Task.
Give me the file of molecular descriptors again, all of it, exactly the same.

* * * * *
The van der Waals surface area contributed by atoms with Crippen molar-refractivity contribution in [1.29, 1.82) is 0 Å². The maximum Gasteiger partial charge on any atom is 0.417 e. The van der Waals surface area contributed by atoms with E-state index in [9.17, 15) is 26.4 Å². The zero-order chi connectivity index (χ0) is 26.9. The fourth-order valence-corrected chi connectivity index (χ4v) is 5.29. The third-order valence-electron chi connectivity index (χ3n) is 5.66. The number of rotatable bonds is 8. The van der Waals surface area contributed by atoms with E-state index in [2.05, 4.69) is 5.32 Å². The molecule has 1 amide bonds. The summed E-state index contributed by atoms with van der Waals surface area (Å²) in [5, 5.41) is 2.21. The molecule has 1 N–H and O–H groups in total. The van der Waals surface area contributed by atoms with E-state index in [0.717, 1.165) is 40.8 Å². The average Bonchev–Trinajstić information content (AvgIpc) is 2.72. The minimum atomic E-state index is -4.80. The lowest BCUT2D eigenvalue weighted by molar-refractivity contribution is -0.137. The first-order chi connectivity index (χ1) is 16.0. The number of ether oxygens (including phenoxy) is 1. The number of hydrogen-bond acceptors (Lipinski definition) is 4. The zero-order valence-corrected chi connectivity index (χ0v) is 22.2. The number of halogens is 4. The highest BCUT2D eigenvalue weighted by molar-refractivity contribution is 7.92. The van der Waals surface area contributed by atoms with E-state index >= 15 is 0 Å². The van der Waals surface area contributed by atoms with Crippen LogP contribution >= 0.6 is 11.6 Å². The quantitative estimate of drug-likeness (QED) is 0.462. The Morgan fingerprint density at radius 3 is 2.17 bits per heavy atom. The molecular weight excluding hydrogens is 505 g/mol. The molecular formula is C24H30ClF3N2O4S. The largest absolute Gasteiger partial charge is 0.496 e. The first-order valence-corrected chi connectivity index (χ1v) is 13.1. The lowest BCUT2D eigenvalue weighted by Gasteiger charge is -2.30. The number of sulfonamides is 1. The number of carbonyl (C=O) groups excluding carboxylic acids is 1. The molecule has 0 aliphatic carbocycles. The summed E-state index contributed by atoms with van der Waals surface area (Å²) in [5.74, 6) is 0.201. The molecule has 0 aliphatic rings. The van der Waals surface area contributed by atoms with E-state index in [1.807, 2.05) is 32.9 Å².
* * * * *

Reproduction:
The van der Waals surface area contributed by atoms with Crippen molar-refractivity contribution in [1.29, 1.82) is 0 Å². The maximum Gasteiger partial charge on any atom is 0.417 e. The van der Waals surface area contributed by atoms with E-state index in [9.17, 15) is 26.4 Å². The zero-order chi connectivity index (χ0) is 26.9. The fourth-order valence-corrected chi connectivity index (χ4v) is 5.29. The third-order valence-electron chi connectivity index (χ3n) is 5.66. The number of rotatable bonds is 8. The van der Waals surface area contributed by atoms with E-state index in [2.05, 4.69) is 5.32 Å². The molecule has 1 amide bonds. The summed E-state index contributed by atoms with van der Waals surface area (Å²) in [5, 5.41) is 2.21. The molecule has 1 N–H and O–H groups in total. The van der Waals surface area contributed by atoms with E-state index in [0.717, 1.165) is 40.8 Å². The average Bonchev–Trinajstić information content (AvgIpc) is 2.72. The minimum atomic E-state index is -4.80. The lowest BCUT2D eigenvalue weighted by molar-refractivity contribution is -0.137. The first-order chi connectivity index (χ1) is 16.0. The number of ether oxygens (including phenoxy) is 1. The number of hydrogen-bond acceptors (Lipinski definition) is 4. The zero-order valence-corrected chi connectivity index (χ0v) is 22.2. The number of halogens is 4. The highest BCUT2D eigenvalue weighted by molar-refractivity contribution is 7.92. The van der Waals surface area contributed by atoms with E-state index >= 15 is 0 Å². The van der Waals surface area contributed by atoms with Crippen LogP contribution >= 0.6 is 11.6 Å². The quantitative estimate of drug-likeness (QED) is 0.462. The Morgan fingerprint density at radius 3 is 2.17 bits per heavy atom. The molecular weight excluding hydrogens is 505 g/mol. The molecular formula is C24H30ClF3N2O4S. The largest absolute Gasteiger partial charge is 0.496 e. The first-order valence-corrected chi connectivity index (χ1v) is 13.1. The lowest BCUT2D eigenvalue weighted by Gasteiger charge is -2.30. The number of sulfonamides is 1. The number of carbonyl (C=O) groups excluding carboxylic acids is 1. The molecule has 0 aliphatic carbocycles. The summed E-state index contributed by atoms with van der Waals surface area (Å²) in [5.74, 6) is 0.201. The molecule has 0 aliphatic rings. The van der Waals surface area contributed by atoms with E-state index in [1.807, 2.05) is 32.9 Å².